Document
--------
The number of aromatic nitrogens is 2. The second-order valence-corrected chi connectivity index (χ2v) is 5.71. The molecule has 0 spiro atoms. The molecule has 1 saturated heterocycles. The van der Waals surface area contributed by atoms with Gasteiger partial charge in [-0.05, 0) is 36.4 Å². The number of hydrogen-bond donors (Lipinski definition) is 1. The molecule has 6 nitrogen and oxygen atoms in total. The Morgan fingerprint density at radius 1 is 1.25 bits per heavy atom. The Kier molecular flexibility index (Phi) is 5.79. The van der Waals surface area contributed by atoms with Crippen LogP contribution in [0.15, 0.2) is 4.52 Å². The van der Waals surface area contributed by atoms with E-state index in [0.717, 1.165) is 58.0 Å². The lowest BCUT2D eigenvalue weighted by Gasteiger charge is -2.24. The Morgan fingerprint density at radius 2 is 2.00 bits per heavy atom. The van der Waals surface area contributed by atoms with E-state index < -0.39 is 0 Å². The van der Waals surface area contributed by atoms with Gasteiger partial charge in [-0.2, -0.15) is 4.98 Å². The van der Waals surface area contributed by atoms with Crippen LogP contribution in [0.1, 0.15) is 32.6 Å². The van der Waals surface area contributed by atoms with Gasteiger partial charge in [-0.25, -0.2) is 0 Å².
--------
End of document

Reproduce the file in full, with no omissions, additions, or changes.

The number of aromatic nitrogens is 2. The second-order valence-corrected chi connectivity index (χ2v) is 5.71. The molecule has 0 spiro atoms. The molecule has 1 saturated heterocycles. The van der Waals surface area contributed by atoms with Gasteiger partial charge in [-0.05, 0) is 36.4 Å². The number of hydrogen-bond donors (Lipinski definition) is 1. The molecule has 6 nitrogen and oxygen atoms in total. The Morgan fingerprint density at radius 1 is 1.25 bits per heavy atom. The Kier molecular flexibility index (Phi) is 5.79. The van der Waals surface area contributed by atoms with Crippen LogP contribution in [0.15, 0.2) is 4.52 Å². The van der Waals surface area contributed by atoms with E-state index in [0.717, 1.165) is 58.0 Å². The lowest BCUT2D eigenvalue weighted by Gasteiger charge is -2.24. The Morgan fingerprint density at radius 2 is 2.00 bits per heavy atom. The van der Waals surface area contributed by atoms with E-state index < -0.39 is 0 Å². The van der Waals surface area contributed by atoms with Gasteiger partial charge in [-0.2, -0.15) is 4.98 Å². The van der Waals surface area contributed by atoms with Crippen LogP contribution in [0.1, 0.15) is 32.6 Å². The van der Waals surface area contributed by atoms with Gasteiger partial charge in [-0.25, -0.2) is 0 Å².